The musical Nine is a bit of a virtuoso vehicle, putting thirteen women, a man and a boy onstage together. The music & lyrics by Maury Yeston are never easy but quite rewarding, particularly if you have an actual orchestra, as we did tonight for the Podium Concert Productions presentation at the Trinity St Paul’s Centre, conducted by Mark Camilleri. Musicals with a full-sized orchestra and a big chorus seem to be an endangered species, considering how many times I’ve seen shows done with fewer than a dozen orchestral players, augmented by a keyboardist or two.
And no wonder that Nine isn’t presented very often. It’s hard, with several challenging roles & complex music. Based on Fellini’s film 8 ½ , this is a musical one can truly love: but one that isn’t yet well-known. Ah but the theatre was packed tonight, because getting a chance to hear this score is such a treat, including the numbers that were cut for the film. I saw lots of theatre people, including at least two directors who –if I don’t miss my guess—are thinking of ways to adapt this brilliant piece. Can it be reduced from its epic size? Perhaps, perhaps not (I don’t know). All I know is, that a chance to see it with all those people on stage – brilliant talented singers & actors –is a rarity, an opportunity that you must not miss if you’re an aficionado of musical theatre.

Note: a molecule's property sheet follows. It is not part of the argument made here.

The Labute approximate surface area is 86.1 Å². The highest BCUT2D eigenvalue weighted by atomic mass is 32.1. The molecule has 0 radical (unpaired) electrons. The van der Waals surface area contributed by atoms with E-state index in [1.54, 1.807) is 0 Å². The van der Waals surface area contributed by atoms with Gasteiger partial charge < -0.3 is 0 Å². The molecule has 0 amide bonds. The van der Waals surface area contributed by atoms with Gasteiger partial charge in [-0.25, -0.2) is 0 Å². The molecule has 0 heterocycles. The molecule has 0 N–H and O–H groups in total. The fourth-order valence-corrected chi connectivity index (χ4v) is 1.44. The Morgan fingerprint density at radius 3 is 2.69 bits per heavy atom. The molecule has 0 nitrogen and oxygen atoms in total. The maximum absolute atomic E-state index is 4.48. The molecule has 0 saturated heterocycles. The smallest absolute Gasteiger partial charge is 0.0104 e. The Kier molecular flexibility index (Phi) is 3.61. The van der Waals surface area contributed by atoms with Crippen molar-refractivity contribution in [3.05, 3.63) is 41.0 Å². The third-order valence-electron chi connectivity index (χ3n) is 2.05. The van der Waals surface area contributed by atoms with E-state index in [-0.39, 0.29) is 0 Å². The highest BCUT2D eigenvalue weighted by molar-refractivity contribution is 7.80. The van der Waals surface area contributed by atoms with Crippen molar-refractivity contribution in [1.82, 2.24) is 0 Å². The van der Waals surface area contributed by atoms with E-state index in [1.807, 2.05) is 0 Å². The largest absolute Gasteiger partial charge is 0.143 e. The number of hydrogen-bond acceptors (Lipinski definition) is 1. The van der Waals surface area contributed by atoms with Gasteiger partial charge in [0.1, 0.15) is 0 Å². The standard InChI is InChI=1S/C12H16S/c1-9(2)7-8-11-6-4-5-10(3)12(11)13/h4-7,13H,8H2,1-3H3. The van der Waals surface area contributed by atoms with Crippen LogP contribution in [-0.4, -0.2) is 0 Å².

In 1982 I saw Nine on Broadway starring Raul Julia as the film director Guido Contini. Nine was adapted as a film in 2009 as a starring vehicle for Daniel Day Lewis. I swear that we get smarter the more often we put on a musical or opera, because the interpretative options are always greater the more times a work is staged, the more times we see solutions to the problems posed by a book and its score. I remember being irritated by a number in the Broadway production called “The Germans at the Spa”. It’s a definite tour de force, as the music is fast with lots of quick lines and oh my God suddenly we’re hearing the opening theme from Tristan und Isolde played by the orchestra. The Broadway solution was to have lots of movement, a frenetic moment onstage to match all the energy in the music: with the result that it was kind of stupid and unintelligible, as though the director was simultaneously showing off (“look at us! aren’t we impressive with the complex music we’re doing!”) while mocking the whole thing at the same time. If ever there were an argument for a concert performance that was it. Tonight I heard every note and every word of this wacky number, a piece that’s one of the ones missing from the film. Of course it’s cut from the film because it is a bit of a show-off piece that doesn’t advance the plot terribly much. And ditto for the operatic set-pieces in the second act, when Guido starts digging his way out of his predicament, attempting to make something to film. What an assortment of stunning pieces.